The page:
In his new poem, “Roman Triptych,” Pope John Paul II makes extensive references to the Sistine Chapel, which has a special hold on his mind, heart, and soul.
Karol Wojtyla is a man of the drama; in the Sistine Chapel, he lived through the most dramatic moment of his dramatic life, his 1978 election as Successor of Peter. In 1994, a decade after having taken the daring and controversial decision to have Michelangelo’s Sistine frescoes cleaned, the Pope referred to the restored Sistine Chapel as the “sanctuary of the theology of the body” — a theology that will likely be John Paul’s most enduring contribution to the heritage of human thought. Now, in “Roman Triptych,” the Pope calls the Sistine Chapel a “presacrament” in which “the invisible becomes visible.” Most suggestively, and with reference to the cardinals who will elect a pope “after my death,” John Paul writes that Michelangelo’s vision of the creation and the last judgment “must speak to them” and “teach them” the meaning of what the princes of the Church do during a conclave.
All of which raises many interesting questions for Catholics. Here’s one it raises for everyone: was Michelangelo Buonarroti the greatest genius in history?
It’s an impossible question to answer, of course. How would one measure Michelangelo’s genius and accomplishment against that of Plato or Aristotle, Augustine or Thomas Aquinas, Leonardo da Vinci or William Shakespeare, Isaac Newton or Albert Einstein, Bach, Beethoven, or Mozart? Still, Michelangelo’s claim is a strong one.
He was, in the first place, a man of marble — the greatest sculptor in history, as witness the Pietà (now in St. Peter’s), the David (in his native Florence), and the Moses (in the Church of St. Peter in Chains in Rome). Unable to draw a circle accurately, I am amazed by all the plastic arts. But while I can imagine painting — in the sense that I can imagine learning the trick of making the two-dimensional seem three-dimensional through the techniques of perspective — I simply cannot imagine how anyone can look at a block of Carrara marble, “see” the descent from the cross, the young David, or the elderly Moses in it, and then lift that figure out of stone with chisels and hammer. Yet that is what Michelangelo did, giving humanity three unforgettable, even archetypical, images: the tenderness of the Pietà, the heroic biblical humanism of the David, and the awesome power of the Moses, in which we sense what happens to a man who talks with God “face to face” (Exodus 33.11).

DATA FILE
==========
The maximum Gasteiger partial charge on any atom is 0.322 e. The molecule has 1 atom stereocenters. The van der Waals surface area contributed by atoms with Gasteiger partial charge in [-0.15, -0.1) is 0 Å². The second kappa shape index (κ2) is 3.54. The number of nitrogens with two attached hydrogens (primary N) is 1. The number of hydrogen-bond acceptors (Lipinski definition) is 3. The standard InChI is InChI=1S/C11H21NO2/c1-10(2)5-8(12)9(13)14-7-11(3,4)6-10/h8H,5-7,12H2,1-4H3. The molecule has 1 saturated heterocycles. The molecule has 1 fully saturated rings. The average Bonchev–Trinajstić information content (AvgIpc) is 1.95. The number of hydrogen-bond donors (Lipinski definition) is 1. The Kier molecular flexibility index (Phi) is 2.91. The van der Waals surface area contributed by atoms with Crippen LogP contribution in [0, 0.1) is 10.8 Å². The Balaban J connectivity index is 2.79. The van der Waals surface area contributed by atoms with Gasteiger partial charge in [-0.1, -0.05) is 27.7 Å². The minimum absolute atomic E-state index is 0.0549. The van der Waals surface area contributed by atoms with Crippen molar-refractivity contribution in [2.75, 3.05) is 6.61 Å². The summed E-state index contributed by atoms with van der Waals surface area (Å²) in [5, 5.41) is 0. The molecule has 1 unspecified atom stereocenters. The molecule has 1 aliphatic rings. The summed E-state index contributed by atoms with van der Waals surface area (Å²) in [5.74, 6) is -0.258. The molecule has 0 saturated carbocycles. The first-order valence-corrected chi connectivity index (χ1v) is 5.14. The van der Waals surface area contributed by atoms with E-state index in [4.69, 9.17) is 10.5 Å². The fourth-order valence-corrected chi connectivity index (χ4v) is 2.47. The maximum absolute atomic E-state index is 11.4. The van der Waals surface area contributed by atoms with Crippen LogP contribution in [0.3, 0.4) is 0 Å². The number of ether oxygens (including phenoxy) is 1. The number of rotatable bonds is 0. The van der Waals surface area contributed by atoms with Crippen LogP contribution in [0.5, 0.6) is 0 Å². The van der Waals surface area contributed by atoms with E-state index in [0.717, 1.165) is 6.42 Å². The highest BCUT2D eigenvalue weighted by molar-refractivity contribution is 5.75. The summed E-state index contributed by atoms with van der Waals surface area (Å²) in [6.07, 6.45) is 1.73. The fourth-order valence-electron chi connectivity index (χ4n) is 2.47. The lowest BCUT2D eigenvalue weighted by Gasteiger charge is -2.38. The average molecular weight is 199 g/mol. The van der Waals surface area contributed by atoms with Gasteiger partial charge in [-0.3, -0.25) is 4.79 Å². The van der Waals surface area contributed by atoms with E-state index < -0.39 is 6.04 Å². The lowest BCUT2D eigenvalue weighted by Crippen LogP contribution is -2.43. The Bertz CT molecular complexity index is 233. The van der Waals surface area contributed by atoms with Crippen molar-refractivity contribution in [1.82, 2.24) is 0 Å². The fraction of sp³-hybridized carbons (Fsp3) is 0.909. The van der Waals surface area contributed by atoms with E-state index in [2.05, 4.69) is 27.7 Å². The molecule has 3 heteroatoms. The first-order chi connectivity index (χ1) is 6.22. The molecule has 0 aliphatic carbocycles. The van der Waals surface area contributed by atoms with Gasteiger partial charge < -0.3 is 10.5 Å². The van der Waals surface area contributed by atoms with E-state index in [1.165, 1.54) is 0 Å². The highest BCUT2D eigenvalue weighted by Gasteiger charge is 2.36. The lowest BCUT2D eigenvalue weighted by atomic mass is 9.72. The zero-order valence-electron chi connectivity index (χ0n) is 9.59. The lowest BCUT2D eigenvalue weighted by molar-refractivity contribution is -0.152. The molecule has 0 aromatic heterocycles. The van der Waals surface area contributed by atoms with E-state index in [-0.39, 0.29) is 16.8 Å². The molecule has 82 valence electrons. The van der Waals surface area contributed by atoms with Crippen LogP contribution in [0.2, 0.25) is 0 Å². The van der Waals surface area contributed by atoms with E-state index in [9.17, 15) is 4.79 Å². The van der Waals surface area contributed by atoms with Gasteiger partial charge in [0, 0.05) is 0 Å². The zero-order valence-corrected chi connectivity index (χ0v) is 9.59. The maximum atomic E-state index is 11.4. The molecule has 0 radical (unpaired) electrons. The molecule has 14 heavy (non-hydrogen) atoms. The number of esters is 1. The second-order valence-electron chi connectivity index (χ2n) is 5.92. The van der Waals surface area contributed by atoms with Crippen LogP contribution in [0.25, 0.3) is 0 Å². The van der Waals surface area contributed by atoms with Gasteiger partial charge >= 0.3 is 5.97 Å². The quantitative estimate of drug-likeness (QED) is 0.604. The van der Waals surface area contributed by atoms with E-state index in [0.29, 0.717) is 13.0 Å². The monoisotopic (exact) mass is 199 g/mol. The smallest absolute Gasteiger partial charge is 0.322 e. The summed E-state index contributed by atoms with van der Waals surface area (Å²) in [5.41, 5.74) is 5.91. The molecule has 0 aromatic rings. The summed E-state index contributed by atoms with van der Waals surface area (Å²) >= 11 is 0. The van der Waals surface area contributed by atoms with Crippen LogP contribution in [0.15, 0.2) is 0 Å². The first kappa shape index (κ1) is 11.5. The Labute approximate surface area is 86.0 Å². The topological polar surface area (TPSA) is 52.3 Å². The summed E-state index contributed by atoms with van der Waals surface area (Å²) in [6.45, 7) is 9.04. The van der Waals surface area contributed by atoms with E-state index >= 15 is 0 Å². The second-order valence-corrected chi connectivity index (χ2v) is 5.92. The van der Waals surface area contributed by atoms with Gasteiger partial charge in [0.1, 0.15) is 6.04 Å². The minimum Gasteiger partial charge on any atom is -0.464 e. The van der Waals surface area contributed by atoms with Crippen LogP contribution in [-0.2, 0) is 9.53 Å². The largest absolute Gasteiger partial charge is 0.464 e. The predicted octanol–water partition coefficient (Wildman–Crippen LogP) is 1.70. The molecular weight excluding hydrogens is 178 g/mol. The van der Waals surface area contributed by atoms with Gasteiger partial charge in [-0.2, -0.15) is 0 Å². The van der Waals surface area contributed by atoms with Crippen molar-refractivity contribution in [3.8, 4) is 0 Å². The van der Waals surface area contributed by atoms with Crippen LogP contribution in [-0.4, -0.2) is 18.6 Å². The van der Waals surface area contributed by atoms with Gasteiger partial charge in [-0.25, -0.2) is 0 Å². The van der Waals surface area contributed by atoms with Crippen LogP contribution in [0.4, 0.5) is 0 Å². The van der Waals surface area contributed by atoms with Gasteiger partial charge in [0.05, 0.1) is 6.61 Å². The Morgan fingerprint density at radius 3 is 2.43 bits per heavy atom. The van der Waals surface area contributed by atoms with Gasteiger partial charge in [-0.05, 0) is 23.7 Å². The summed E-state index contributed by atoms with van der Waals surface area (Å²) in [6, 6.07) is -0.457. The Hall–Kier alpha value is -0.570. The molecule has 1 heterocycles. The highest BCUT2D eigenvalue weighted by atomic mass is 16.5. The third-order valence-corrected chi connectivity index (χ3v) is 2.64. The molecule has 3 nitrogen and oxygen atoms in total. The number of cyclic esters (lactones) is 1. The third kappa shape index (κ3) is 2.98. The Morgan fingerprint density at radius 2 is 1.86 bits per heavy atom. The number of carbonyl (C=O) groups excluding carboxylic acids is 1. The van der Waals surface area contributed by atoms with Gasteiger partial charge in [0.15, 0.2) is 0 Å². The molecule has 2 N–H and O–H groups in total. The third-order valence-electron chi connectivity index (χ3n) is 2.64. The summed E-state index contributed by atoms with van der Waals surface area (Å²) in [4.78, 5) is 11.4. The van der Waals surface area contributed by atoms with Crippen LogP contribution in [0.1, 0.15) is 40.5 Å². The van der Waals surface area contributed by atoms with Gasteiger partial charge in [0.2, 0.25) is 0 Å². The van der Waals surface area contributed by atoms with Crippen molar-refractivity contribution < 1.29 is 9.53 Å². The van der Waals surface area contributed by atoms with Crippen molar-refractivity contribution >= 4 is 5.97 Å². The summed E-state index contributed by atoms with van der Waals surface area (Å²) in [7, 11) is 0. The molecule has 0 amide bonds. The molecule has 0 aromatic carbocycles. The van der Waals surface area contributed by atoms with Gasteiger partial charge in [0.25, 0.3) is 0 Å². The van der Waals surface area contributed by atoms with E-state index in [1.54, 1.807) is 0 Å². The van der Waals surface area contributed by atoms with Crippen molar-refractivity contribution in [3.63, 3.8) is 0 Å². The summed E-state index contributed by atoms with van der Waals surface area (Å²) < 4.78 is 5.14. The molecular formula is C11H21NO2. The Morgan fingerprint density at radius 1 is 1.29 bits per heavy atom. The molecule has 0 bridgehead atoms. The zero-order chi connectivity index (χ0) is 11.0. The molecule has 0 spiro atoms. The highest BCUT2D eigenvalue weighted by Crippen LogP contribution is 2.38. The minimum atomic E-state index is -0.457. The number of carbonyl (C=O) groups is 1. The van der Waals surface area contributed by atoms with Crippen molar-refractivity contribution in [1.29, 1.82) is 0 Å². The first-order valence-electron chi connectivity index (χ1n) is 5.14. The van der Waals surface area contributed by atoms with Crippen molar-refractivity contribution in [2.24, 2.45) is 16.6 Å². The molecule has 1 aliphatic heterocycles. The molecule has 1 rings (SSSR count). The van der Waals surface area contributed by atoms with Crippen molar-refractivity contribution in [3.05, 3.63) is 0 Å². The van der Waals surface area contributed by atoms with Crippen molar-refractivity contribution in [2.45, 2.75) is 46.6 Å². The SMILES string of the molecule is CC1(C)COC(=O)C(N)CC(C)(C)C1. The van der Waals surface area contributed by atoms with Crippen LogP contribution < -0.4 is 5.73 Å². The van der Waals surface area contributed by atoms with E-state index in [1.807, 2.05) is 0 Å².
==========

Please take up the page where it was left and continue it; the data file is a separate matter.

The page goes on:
The world’s greatest sculptor was also one of the world’s most accomplished painters, and arguably the greatest master of fresco ever. Michelangelo hated being forced to paint the Sistine ceiling and the Last Judgment. But having accepted papal commissions to do so, he poured onto wet plaster a stunning vision of the beginning and end of humanity’s story on earth — and that story’s origins and destiny in the time beyond time. Renaissance artists said that no man who lacked courage should ever attempt fresco: steady nerves and speedy hands were indispensable, as the painting had to be done in a few hours before the freshly-applied plaster dried. To do this lying on a scaffolding on one’s back, often in freezing cold, and to produce in the process some of the most extraordinary art ever created — that is the epic accomplishment of Michelangelo’s Sistine ceiling.
Then there was Michelangelo the architect. Asked to assume responsibility for overseeing the construction of the “new” St. Peter’s in 1546, when he was seventy-one, Michelangelo rescued Bramante’s original Greek-cross design from the unhappy revisions proposed by Antonio da Sangallo the Younger and completed it with the most magnificent dome in the world.
Sculptor, painter, and architect, Michelangelo was also an accomplished engineer, a skilled planner of fortifications, and a decent poet. He had a difficult personality; he was constantly involved in artistic, political, and financial controversies; he was unlucky in love. The world remembers him as a great Renaissance genius. The Church should also should remember him as a man of intense, even volatile, faith: the man who created the “presacrament” of one of the privileged spaces in the Christian world.
George Weigel is author of the bestselling book The Courage to Be Catholic: Crisis, Reform, and the Future of the Church. This column has been made available to Catholic Exchange courtesy of the Denver Catholic Register.